|Cover artist||Steve Stone|
Plot summary Edit
It is the year 1597, nine years after the point of departure, i.e. the triumphant voyage of the Spanish Armada. The Kingdom of England has been conquered and converted to Catholicism under the rule of Queen Isabella, daughter of King Philip II of Spain. Queen Elizabeth is imprisoned within the Tower of London as her fellow Protestants are burned as heretics by the English Inquisition. Scotland continues to be independent under the Protestant King James VI. Border clashes continued throughout this period.
The story is seen from the point of view of two famous playwrights: English poet William Shakespeare, and Spanish poet Lope de Vega, who is also a soldier; supporting characters include contemporaries Christopher Marlowe, Richard Burbage, and Will Kemp. The story unfolds over a period of about one year, as POV character Shakespeare is faced with the dangerous decision of whether to write and perform the play King Philip, a play supporting the Spanish presence, or Boudicca, a play invoking the memory of the ancient Iceni queen Boudicca and her ultimately futile campaign against the Roman occupation of her tribe's ancient homeland. The latter is designed to inspire audiences to oppose the Spaniards and support the restoration of Queen Elizabeth to the English throne. Meanwhile, Shakespeare must hide his double life from his friend Vega, the novel's other POV.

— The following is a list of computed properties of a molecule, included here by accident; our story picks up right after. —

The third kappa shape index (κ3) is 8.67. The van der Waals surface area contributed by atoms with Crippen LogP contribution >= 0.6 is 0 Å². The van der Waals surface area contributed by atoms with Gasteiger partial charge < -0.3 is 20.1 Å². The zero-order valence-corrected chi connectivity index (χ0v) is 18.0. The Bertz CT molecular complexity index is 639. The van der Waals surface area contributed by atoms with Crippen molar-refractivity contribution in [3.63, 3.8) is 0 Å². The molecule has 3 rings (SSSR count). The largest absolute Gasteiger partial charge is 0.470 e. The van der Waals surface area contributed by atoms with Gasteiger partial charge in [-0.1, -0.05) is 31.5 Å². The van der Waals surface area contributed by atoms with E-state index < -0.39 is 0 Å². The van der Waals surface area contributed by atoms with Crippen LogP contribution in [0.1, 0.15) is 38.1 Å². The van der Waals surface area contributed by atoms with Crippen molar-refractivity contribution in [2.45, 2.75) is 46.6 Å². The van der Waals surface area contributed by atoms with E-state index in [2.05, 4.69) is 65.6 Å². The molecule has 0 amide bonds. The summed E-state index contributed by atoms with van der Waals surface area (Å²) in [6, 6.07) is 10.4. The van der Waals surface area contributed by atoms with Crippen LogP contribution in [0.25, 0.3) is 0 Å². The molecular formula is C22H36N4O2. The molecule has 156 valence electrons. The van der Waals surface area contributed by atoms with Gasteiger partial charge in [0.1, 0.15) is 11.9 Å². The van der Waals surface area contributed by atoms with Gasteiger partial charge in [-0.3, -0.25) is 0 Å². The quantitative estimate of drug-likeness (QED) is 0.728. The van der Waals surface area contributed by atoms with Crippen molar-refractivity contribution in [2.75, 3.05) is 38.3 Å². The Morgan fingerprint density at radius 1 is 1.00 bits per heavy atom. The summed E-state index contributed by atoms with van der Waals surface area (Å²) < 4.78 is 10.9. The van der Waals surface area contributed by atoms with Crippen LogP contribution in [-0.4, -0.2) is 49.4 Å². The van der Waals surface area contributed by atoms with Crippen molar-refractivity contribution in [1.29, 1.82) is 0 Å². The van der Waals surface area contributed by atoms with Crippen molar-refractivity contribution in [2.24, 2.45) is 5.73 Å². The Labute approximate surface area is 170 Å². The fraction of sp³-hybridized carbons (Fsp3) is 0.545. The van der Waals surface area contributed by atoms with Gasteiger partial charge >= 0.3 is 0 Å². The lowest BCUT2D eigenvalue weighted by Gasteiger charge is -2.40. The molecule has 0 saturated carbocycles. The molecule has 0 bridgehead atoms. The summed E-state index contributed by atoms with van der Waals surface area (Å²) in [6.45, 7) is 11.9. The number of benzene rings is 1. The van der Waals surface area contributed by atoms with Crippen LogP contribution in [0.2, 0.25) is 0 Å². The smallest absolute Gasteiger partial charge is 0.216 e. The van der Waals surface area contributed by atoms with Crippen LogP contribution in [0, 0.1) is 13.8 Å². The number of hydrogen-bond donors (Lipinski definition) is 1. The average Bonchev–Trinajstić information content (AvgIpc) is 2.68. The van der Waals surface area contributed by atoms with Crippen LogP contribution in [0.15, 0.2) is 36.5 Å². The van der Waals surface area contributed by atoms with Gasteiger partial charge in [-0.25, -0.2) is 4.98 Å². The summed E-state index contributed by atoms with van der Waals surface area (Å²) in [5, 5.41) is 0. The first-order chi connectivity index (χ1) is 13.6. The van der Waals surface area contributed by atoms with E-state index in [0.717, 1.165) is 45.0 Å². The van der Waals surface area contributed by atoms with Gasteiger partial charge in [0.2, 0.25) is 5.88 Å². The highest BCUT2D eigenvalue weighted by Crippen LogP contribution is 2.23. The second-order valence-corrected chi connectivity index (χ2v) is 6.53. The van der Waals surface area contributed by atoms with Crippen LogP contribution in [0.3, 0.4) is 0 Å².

Shakespeare ultimately supports Elizabeth. He is later rewarded with knighthood and a number of other favors from his restored queen. Vega, a prisoner of war, is released and sent back to Spain when Shakespeare obtains parole for him.
The Play's the Thing Edit
The book makes several references to various plays by Shakespeare and other authors, both real and fictional. Some existing plays are given different titles, such as Prince of Denmark, If You Like It, and Love's Labours Won, and presumably slightly different content. As the author mentions at the end of the book, he created the plays Boudicca and King Philip from elements of Shakespeare's other works as well as works by Shakespeare's contemporaries.
- "We Haven't Got There Yet", William Shakespeare serves as the POV once again, in a short story of time-travel set (arguably) in OTL.
- Gunpowder Empire, the first volume of Turtledove's Crosstime Traffic Series. In chapter one, we learn there is an alternate where the Spanish Armada conquered England in 1588, and Spain rules an empire that borders Russia in 2095, suggesting that Spain was able to keep England down permanently.